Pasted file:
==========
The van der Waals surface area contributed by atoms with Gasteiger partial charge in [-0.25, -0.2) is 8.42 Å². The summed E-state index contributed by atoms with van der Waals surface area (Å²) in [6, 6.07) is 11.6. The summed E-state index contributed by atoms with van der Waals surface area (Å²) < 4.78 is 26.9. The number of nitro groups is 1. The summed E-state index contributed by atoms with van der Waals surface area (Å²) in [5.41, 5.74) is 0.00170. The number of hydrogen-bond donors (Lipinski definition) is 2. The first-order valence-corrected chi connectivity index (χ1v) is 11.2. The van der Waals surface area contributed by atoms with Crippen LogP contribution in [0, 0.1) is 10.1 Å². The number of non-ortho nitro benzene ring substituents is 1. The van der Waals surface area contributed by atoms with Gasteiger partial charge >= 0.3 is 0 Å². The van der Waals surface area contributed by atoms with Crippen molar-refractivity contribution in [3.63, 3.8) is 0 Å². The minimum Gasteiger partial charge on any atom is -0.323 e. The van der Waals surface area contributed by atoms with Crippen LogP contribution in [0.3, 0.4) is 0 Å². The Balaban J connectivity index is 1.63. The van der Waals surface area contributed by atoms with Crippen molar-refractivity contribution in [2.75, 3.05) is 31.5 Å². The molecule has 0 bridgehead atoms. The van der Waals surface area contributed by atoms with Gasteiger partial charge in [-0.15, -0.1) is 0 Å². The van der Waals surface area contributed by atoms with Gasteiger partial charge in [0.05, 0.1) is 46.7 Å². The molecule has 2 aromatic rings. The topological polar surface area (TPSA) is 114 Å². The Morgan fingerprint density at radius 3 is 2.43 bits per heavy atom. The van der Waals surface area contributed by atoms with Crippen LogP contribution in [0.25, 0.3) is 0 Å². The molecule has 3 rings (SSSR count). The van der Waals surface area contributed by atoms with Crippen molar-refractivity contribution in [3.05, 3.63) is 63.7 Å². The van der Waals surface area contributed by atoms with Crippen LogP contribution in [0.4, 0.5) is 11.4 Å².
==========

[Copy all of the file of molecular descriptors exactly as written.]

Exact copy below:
The van der Waals surface area contributed by atoms with Gasteiger partial charge in [-0.25, -0.2) is 8.42 Å². The summed E-state index contributed by atoms with van der Waals surface area (Å²) in [6, 6.07) is 11.6. The summed E-state index contributed by atoms with van der Waals surface area (Å²) < 4.78 is 26.9. The number of nitro groups is 1. The summed E-state index contributed by atoms with van der Waals surface area (Å²) in [5.41, 5.74) is 0.00170. The number of hydrogen-bond donors (Lipinski definition) is 2. The first-order valence-corrected chi connectivity index (χ1v) is 11.2. The van der Waals surface area contributed by atoms with Crippen LogP contribution in [0, 0.1) is 10.1 Å². The number of non-ortho nitro benzene ring substituents is 1. The van der Waals surface area contributed by atoms with Gasteiger partial charge >= 0.3 is 0 Å². The van der Waals surface area contributed by atoms with Crippen molar-refractivity contribution in [3.63, 3.8) is 0 Å². The minimum Gasteiger partial charge on any atom is -0.323 e. The van der Waals surface area contributed by atoms with Crippen LogP contribution in [0.3, 0.4) is 0 Å². The Balaban J connectivity index is 1.63. The van der Waals surface area contributed by atoms with Crippen molar-refractivity contribution in [2.75, 3.05) is 31.5 Å². The molecule has 0 bridgehead atoms. The van der Waals surface area contributed by atoms with Gasteiger partial charge in [-0.15, -0.1) is 0 Å². The van der Waals surface area contributed by atoms with Gasteiger partial charge in [0.05, 0.1) is 46.7 Å². The molecule has 2 aromatic rings. The topological polar surface area (TPSA) is 114 Å². The Morgan fingerprint density at radius 3 is 2.43 bits per heavy atom. The van der Waals surface area contributed by atoms with Crippen LogP contribution in [0.25, 0.3) is 0 Å². The molecule has 3 rings (SSSR count). The van der Waals surface area contributed by atoms with Crippen molar-refractivity contribution in [3.05, 3.63) is 63.7 Å². The van der Waals surface area contributed by atoms with Crippen LogP contribution in [0.4, 0.5) is 11.4 Å².